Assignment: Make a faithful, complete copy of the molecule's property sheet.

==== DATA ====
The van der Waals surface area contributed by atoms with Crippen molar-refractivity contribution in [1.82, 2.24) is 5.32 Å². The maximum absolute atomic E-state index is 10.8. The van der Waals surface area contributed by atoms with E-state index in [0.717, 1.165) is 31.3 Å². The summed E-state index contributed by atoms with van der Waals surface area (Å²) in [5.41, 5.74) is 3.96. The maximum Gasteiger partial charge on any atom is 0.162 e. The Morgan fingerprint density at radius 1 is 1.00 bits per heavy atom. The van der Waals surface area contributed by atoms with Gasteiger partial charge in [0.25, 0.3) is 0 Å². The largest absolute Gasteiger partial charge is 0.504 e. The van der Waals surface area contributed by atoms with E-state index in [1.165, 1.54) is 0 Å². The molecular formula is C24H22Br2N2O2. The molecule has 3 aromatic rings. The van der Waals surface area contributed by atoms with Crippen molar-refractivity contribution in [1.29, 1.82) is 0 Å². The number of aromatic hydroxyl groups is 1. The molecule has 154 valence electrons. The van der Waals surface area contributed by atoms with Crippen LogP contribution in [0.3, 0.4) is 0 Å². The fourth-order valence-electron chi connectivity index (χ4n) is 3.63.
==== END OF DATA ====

The van der Waals surface area contributed by atoms with Crippen molar-refractivity contribution in [1.82, 2.24) is 5.32 Å². The maximum absolute atomic E-state index is 10.8. The van der Waals surface area contributed by atoms with E-state index in [0.717, 1.165) is 31.3 Å². The summed E-state index contributed by atoms with van der Waals surface area (Å²) in [5.41, 5.74) is 3.96. The maximum Gasteiger partial charge on any atom is 0.162 e. The Morgan fingerprint density at radius 1 is 1.00 bits per heavy atom. The van der Waals surface area contributed by atoms with Gasteiger partial charge in [0.25, 0.3) is 0 Å². The largest absolute Gasteiger partial charge is 0.504 e. The van der Waals surface area contributed by atoms with E-state index in [1.165, 1.54) is 0 Å². The molecular formula is C24H22Br2N2O2. The molecule has 3 aromatic rings. The van der Waals surface area contributed by atoms with Crippen molar-refractivity contribution in [1.29, 1.82) is 0 Å². The number of aromatic hydroxyl groups is 1. The molecule has 154 valence electrons. The van der Waals surface area contributed by atoms with Crippen LogP contribution in [0.3, 0.4) is 0 Å². The fourth-order valence-electron chi connectivity index (χ4n) is 3.63.